Check out this PDF from Operation Prevention.

  • There are 144 drug overdose deaths per day in the
    United States. Sixty-three percent of those deaths are
    related to pharmaceutical opioids or heroin.
    OO 6.4 million Americans indicated misusing prescription
    opioids in 2015.
    OO Nearly one in five teens say they have used prescription
    medicine at least once in their lifetime to get high.
    OO Opioids have been linked to 60 percent of drug
    overdoses in the U.S.
    OO In 2015, 58 percent of 12th grade students reported
    a “great risk” in trying heroin.

STOP

For the past several months, CCSHM has been delivering tool kits to local bars, restaurants, and liquor stores. These tool kits contain a black light, an ID book, a “Get Your ID Out” card, and a letter from CCSHM. These tool kits can be utilized to examine ID cards and have key things to look for that a fake ID most likely will not have. Aside from being able to separate the fake IDs from real ones, these tool kits will also let underage people know that bars and liquor stores are looking more thoroughly at identification and having the get your id out signs will make people aware of carding before even entering the liquor store.

These tool kits are putting us one step closer to eliminating underage drinking in the peak locations in Morris County.

Opioids and Morris County

Since January of 2018, arrests have gone up for drug dealers and users. But, along with this rise, there has also been a rise in both fatal and non-fatal overdoses. When viewing a map, and the data, it is clear that these arrests and overdoses are not people who are travelling through Morris County, but rather residents of Morris County. There has been not a single community without an overdose in 2018. All communities are effected, regardless of socioeconomic status, race, gender, or religion. When looking at the projected outcomes, it seems as though opioid related deaths in Morris County will surpass last years number of 80 deaths.

Morris County is often thought of as being an upper middle class community, and people overlook the possibilities of drug use or abuse in this community but it is clear that we need to be safer and proactive on this issue. Opioids do not discriminate, addiction does not discriminate. Be aware, be proactive.

Opioid Use in Morris County

In 2015, roughly 2% of heroin contained fentanyl in it, whereas now, 40% of heroin has fentanyl in it. Fentanyl is a deadly chemical that produces a high for significantly cheaper than heroin, which is why drug dealers tend to cut heroin with this chemical. For reference, one kilo of heroin would cost $60,000, but a kilo of fentanyl is only $3,000. This chemical is dangerous because it is very strong, in fact, 44% of ODs in Morris County had fentanyl in their drugs. It does not take much to be deadly, and when buying heroin, there is no known amount of fentanyl in it, nor would a dealer ever tell their secrets. Not only is fentanyl found in heroin, but it starting to be found in other drugs, like cocaine and marijuana. Fentanyl is also being pressed to look like pills.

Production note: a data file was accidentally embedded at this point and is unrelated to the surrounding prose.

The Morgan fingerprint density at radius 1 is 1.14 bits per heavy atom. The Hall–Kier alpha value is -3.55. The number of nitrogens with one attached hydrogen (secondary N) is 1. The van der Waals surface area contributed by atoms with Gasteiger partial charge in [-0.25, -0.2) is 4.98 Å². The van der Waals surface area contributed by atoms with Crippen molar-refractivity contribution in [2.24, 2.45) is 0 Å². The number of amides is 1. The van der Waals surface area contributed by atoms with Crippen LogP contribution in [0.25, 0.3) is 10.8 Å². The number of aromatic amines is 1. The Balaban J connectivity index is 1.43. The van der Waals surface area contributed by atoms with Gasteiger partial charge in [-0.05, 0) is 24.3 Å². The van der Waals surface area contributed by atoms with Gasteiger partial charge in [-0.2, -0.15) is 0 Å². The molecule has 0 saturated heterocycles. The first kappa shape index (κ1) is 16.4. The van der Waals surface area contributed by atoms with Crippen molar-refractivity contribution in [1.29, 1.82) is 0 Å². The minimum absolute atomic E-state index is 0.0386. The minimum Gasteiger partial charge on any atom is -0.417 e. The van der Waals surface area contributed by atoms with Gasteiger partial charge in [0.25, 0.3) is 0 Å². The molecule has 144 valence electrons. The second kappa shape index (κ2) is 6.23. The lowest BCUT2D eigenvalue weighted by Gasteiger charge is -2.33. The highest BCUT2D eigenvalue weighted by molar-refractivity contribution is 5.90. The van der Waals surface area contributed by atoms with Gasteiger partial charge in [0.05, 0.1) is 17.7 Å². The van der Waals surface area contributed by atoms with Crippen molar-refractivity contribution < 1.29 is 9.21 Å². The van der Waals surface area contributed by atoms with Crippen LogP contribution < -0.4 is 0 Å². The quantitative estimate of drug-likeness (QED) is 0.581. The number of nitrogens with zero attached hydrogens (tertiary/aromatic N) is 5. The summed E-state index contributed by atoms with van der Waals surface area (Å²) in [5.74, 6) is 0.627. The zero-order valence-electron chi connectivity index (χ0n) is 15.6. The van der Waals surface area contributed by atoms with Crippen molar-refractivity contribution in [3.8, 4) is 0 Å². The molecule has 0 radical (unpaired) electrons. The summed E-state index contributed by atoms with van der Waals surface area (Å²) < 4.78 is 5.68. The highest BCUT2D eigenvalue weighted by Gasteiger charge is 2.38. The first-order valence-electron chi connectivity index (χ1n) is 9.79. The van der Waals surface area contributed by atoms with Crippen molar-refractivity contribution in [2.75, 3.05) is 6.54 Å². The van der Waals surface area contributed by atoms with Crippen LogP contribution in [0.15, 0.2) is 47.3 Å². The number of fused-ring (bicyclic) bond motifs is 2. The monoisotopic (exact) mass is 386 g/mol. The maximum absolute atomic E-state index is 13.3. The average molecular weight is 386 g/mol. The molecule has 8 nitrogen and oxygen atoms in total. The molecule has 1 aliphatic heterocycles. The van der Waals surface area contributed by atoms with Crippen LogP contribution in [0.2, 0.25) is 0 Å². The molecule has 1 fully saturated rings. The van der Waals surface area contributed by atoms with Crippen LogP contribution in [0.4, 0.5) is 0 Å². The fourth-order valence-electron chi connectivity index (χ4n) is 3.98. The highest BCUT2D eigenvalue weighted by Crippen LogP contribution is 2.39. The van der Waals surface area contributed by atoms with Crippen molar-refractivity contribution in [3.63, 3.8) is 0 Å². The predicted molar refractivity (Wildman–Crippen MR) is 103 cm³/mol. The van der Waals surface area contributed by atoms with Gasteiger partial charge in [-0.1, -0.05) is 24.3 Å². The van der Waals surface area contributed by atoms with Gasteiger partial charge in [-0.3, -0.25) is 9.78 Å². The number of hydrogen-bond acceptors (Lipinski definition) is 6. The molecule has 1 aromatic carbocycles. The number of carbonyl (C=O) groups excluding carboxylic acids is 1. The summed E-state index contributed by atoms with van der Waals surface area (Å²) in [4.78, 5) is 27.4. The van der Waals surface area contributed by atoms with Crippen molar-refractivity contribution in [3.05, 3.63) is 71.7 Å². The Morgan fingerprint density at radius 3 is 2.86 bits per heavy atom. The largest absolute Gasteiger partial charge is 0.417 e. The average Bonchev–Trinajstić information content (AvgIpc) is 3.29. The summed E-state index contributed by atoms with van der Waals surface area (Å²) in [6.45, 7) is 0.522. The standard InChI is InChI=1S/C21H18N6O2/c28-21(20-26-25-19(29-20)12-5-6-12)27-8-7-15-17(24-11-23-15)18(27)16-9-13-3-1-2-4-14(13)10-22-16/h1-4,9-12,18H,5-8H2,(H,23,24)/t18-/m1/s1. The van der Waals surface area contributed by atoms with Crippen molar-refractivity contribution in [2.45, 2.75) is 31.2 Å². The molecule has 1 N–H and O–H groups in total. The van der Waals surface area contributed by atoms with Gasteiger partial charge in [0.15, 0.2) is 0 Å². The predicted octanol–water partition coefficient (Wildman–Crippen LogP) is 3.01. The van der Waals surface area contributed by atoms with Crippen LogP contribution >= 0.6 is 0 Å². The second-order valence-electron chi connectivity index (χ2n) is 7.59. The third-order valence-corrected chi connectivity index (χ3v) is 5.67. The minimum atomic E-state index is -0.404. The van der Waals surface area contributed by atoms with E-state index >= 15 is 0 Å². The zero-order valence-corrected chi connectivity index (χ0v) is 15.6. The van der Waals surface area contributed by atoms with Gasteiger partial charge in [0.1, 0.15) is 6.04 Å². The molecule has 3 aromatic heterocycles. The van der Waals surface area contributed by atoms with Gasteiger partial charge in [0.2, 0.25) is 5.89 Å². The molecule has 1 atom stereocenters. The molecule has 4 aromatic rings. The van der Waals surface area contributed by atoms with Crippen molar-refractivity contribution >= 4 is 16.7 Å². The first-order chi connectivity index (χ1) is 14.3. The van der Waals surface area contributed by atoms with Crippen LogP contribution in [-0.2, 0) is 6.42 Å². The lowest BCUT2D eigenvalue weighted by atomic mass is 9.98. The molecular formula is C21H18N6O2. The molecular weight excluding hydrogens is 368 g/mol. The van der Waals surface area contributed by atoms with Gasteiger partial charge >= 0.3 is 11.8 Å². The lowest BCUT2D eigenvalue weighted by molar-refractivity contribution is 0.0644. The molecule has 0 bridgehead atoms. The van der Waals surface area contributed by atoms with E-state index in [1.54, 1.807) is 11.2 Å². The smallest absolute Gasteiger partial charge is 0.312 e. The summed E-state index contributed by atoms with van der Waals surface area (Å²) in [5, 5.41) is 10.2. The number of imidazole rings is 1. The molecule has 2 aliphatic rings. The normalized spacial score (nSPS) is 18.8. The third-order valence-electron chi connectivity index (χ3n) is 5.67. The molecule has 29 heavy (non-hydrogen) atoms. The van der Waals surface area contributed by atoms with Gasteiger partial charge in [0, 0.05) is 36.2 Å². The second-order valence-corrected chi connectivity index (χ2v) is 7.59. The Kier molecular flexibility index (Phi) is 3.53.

Fentanyl is a profit making chemical, that due to the price, is becoming more and more common. As opioid use increases, so will the use of fentanyl. Drug dealers are not looking for what is the safest, only for what will produce the most amount of profit. Acknowledging the increase risk of fentanyl and understanding its potency is important for keeping yourself and your loved ones safe.

Underage drinking in our community

Underage drinking is happening in our community, as early as 6th grade. In a local school, 1.7% of middle-schoolers had had a drink in the past 30 days. Nearly 17% of children felt that there was slight to no risk of harming oneself if they drank 5 or more drinks once or twice a week. 16% said there was slight or no risk in harming oneself if they drink one or two alcoholic beverages nearly everyday.

Though these numbers are not extremely high, young children are beginning to lower their perception of risk of drinking alcohol. The lower this perception becomes, the higher the risk actually is. If children do not perceive risk, they are more likely to try something. Trying to drink alcohol at such a young age is very dangerous for the developing brain and can lead to harmful consequences. It is important to inform children that the legal drinking age is 21 because by then, brains are almost fully developed, which keeps the brain safer. Alcohol is a toxin, and informing people of this is important for lowering the usage amongst underage persons.